Is war a good metaphor for business?

I think so.

Unless you are in the tinyiest of markets, there are businesses, organizations, and people competing for the attention and beliefs of your customers. You will have allies and enemies and periods of active and behind-the-scenes aggression. You can set out to not fight, but if someone brings a fight to you… you’d better respond strategically.

It is naive to think, as I’ve seen some “experts” promote, that if you just think good thoughts and kiss up to your competition, that you’ll all just “get along.” Just like companies that train their negotiators to take advantage of the “win-win” philosophy of negotiating, there are sharks ready to take advantage of naivity in all aspects of business.

P.S. Back to the office again, and the blog will shift back to the normal frequency.

{ 11 comments… read them below or add one }

1 The Art Of War December 2, 2010 at 10:06 am

I think there’s definitely some correlation, but when you look at Sun tzu’s art of war, as well as other bingfa’s – the picture that you come up with is that the highest level strategy is syndication – or working together, and I think that’s definitely the case in business, as well!

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2 Anonymous August 30, 2005 at 4:08 pm

The wars in business may be bloodless but it’s no less fierce than what is being fought on today’s battlefield.  Our troops our fighting an Asymmetric War – Asymmetric warfare includes “threats outside the range of conventional warfare and difficult to respond to in kind (e.g., a suicide bomber)”.  The business world is just as unpredictable and difficult because of globalization, advancing technology, easier access to credit etc… New competitors enter the market every day fighting for your customer.  It does not matter whether you are trying to expand your company or protect your customer base, like our military counter parts, we must realize “we in business are at war” and better have a strategy!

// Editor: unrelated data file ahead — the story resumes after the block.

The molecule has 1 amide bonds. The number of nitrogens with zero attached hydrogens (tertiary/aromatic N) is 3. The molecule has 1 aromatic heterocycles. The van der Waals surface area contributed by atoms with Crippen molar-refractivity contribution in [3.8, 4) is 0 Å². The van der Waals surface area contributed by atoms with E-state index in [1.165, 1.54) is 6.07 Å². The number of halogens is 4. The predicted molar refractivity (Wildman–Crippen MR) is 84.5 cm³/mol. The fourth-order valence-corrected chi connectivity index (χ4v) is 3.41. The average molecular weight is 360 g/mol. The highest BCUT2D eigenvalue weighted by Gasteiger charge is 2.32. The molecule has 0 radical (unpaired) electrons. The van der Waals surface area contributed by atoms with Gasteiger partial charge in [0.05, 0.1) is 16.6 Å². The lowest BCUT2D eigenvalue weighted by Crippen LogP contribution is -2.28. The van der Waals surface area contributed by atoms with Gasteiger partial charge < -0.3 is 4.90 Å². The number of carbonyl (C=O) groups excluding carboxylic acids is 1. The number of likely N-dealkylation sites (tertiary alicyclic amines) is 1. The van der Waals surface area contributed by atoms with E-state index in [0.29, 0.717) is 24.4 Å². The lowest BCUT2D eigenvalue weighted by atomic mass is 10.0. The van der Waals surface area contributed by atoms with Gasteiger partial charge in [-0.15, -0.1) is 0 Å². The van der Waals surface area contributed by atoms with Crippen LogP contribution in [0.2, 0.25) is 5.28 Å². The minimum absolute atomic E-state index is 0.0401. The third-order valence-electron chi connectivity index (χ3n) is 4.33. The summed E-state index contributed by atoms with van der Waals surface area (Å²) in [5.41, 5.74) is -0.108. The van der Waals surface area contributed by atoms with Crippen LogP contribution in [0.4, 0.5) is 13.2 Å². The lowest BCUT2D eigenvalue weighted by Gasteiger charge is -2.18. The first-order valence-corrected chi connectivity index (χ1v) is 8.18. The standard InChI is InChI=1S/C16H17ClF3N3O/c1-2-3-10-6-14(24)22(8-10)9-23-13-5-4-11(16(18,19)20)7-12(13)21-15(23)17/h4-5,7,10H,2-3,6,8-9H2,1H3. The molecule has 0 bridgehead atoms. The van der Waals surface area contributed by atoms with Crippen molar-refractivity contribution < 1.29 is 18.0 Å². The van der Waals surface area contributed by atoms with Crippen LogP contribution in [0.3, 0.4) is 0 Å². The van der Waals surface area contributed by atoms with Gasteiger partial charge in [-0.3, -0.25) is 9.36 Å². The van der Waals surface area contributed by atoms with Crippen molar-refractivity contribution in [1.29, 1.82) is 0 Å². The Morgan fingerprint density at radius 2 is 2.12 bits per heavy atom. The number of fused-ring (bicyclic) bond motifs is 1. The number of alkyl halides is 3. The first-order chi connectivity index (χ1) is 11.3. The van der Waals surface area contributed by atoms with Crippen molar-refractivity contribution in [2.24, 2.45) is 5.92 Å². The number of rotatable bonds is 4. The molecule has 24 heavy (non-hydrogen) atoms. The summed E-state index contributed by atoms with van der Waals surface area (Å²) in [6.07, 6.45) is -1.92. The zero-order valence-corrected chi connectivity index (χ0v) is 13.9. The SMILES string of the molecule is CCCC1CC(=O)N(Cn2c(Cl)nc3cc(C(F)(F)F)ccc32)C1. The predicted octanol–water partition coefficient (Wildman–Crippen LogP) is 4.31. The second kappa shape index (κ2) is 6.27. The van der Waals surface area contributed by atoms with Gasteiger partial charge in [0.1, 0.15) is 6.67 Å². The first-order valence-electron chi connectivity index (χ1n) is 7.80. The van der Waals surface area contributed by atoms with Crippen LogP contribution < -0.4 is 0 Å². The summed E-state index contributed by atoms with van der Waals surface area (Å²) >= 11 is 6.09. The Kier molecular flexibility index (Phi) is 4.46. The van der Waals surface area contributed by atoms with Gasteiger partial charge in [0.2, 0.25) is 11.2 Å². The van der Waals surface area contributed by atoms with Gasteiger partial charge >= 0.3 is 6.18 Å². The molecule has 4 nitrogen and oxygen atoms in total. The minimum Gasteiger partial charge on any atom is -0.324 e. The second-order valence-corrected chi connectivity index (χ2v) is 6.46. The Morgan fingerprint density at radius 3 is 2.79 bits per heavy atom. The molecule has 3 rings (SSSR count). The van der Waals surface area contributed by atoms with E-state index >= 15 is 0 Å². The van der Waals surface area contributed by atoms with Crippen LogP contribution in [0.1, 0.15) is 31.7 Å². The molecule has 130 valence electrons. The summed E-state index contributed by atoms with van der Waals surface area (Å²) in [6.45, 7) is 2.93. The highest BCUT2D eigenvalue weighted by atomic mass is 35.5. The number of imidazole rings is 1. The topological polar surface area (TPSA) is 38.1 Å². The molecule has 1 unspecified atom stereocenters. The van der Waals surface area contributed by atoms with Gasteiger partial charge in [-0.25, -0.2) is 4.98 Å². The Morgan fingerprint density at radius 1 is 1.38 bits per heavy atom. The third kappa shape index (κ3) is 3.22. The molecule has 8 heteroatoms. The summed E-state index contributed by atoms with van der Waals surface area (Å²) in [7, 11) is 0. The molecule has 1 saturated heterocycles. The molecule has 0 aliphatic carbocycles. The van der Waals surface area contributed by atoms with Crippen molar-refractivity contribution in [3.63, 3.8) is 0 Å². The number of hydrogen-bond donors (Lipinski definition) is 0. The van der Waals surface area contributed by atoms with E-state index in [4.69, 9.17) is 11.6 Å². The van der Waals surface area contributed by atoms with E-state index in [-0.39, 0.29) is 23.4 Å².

Randy Zales (former Captain, USA)
President
Anthony Robbins & Associates
http://www.AnthonyRobbinsDC.com
——-

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3 Anonymous August 30, 2005 at 9:08 pm

The wars in business may be bloodless but it’s no less fierce than what is being fought on today’s battlefield.  Our troops our fighting an Asymmetric War – Asymmetric warfare includes “threats outside the range of conventional warfare and difficult to respond to in kind (e.g., a suicide bomber)”.  The business world is just as unpredictable and difficult because of globalization, advancing technology, easier access to credit etc… New competitors enter the market every day fighting for your customer.  It does not matter whether you are trying to expand your company or protect your customer base, like our military counter parts, we must realize “we in business are at war” and better have a strategy!
Randy Zales (former Captain, USA)
President
Anthony Robbins & Associates
http://www.AnthonyRobbinsDC.com——-

Reply

4 Anonymous August 23, 2005 at 3:08 pm

Anyone who thinks that war aptly correlates to businss has not participated in a war.  By comparison, business is just a game. 
Michael D. Woods, CPA
Major, USMC retired

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5 Anonymous August 23, 2005 at 8:08 pm